The Future of Seniors Housing is All About Lifestyle, Say InterFace Panelists

by Jeff Shaw

PHILADELPHIA — Operators in the seniors housing industry have long been awaiting the incoming demographic wave of baby boomers reaching retirement age.

Every day in the U.S., 10,000 people turn 65, and the number of older adults will more than double over the next several decades to top 88 million people and represent over 20 percent of the population by 2050. The oldest boomers are now 76.

But this wave of customers will have very different desires than existing seniors housing residents, according to Tod Petty, chief operations officer at Lloyd Jones Senior Living.

“We know demographics and psychographics are rapidly changing. Think of the success of The Villages [a famous retirement community in Florida]. They’re drawn to live their best life. It is the last hurrah for many people to be relevant.”

Petty’s comments came during a panel titled “The Development Outlook: Experts Analyze the Smartest Plays for Developers in 2022” during France Media’s InterFace Seniors Housing Northeast conference. The event was held in Philadelphia on Dec. 2.

Petty moderated the panel, which also included Stephen Bailey, senior vice president of new business development, Kendal Corp.; Michael Gordon, senior vice president of acquisitions and development, EPOCH Senior Living; Scott Gensler, vice president of business development and regulatory affairs, Erickson Senior Living; Michael Uccellini, president and CEO, The United Group of Companies; and Joe McElwee, principal – development, Capitol Seniors Housing.

One of the much-discussed topics was development of active adult properties. The product type offers fewer services, but offers an active lifestyle for retirees. Because of this, many panelists see it as the first housing type to benefit from aging baby boomers.

“The most overrated demographic for assisted living and memory care is the baby boom generation,” said McElwee. “The oldest baby boomer is still 10 years away from needing our services.”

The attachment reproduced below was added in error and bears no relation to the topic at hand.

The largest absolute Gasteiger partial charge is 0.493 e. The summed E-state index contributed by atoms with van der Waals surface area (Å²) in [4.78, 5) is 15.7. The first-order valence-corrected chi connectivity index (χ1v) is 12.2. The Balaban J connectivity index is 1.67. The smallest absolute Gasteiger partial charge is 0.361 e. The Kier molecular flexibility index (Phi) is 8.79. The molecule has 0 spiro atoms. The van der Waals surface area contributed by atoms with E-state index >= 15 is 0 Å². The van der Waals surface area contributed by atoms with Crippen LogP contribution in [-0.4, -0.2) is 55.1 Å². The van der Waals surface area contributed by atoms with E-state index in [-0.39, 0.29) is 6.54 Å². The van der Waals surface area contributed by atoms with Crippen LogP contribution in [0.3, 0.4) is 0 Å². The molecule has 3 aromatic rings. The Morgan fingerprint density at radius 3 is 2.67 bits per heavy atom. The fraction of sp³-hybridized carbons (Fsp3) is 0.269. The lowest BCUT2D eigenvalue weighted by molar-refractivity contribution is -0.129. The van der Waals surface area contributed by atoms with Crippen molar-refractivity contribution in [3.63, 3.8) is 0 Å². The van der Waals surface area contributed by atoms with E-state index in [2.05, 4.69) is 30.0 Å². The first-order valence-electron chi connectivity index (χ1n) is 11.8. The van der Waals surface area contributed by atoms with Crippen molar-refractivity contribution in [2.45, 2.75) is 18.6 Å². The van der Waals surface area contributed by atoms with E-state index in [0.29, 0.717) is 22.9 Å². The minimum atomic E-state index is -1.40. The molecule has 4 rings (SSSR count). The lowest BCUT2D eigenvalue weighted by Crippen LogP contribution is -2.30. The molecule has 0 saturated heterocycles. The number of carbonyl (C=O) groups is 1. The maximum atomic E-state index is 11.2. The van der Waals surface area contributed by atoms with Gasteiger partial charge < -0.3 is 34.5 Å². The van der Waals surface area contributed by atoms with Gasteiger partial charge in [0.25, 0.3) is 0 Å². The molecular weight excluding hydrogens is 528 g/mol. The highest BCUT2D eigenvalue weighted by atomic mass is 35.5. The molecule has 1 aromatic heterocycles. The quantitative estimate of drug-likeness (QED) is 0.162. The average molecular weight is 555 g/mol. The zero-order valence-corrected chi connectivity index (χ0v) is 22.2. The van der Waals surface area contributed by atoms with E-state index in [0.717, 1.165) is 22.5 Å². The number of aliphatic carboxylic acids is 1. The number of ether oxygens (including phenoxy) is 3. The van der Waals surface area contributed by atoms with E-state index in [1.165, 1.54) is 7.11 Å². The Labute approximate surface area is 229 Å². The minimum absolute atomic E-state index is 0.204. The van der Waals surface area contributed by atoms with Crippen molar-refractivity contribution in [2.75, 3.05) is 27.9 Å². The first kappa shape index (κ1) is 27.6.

McElwee noted that Capitol Seniors Housing is developing active adult communities in “the Southern states that have the highest growth rates for that type of development.”

United Group has been developing active adult communities since the 1990s, and Uccellini said the sector is thriving.

“There was a flight, pre-COVID, of seniors to the urban core,” said Uccellini. “This product type did really well during COVID. Our occupancy and rent growth was really good.”

Uccellini noted that the average resident age is early 70s, and residents largely already live in the community or are “baby chasers” moving to be closer to their grandchildren. These seniors are extremely active, he noted, and amenities will require adjustment to meet that lifestyle.

“As our demand pool changes to baby boomers, our programs need to change,” said Uccellini. “We are expanding our fitness facilities and our yoga rooms, and we’re putting yoga areas outside. You might have running clubs or golf clubs.”

Bailey said Kendal is partnering with colleges and universities to offer intergenerational learning programs.

“We have a strong interest in developing communities along with colleges. We’re moving our corporate office to the campus of the University of Delaware. There are benefits for the seniors, the students and the universities.”

Gordon said that EPOCH is already seeing its independent living communities growing, and that “pre-lease activity has blown us away” for its communities under development.

“In terms of that unmet swell that’s coming, we’re looking to partner with a company to build large campuses of active adult, with Phase II being assisted living and memory care. That will be a great feeder in those markets.”

Erickson is largely focused on large entrance-fee continuing care retirement communities (CCRCs), and Gensler noted that the average move-in age starts around 78 years old. That means the baby boomers are just two years away from becoming their target demographic.

“It’s pretty hard for us to build enough supply to actually service the population that’s coming,” said Gensler. “We’re really bullish about the future. We have lots of new sites we’re planning and working on.”

— Jeff Shaw

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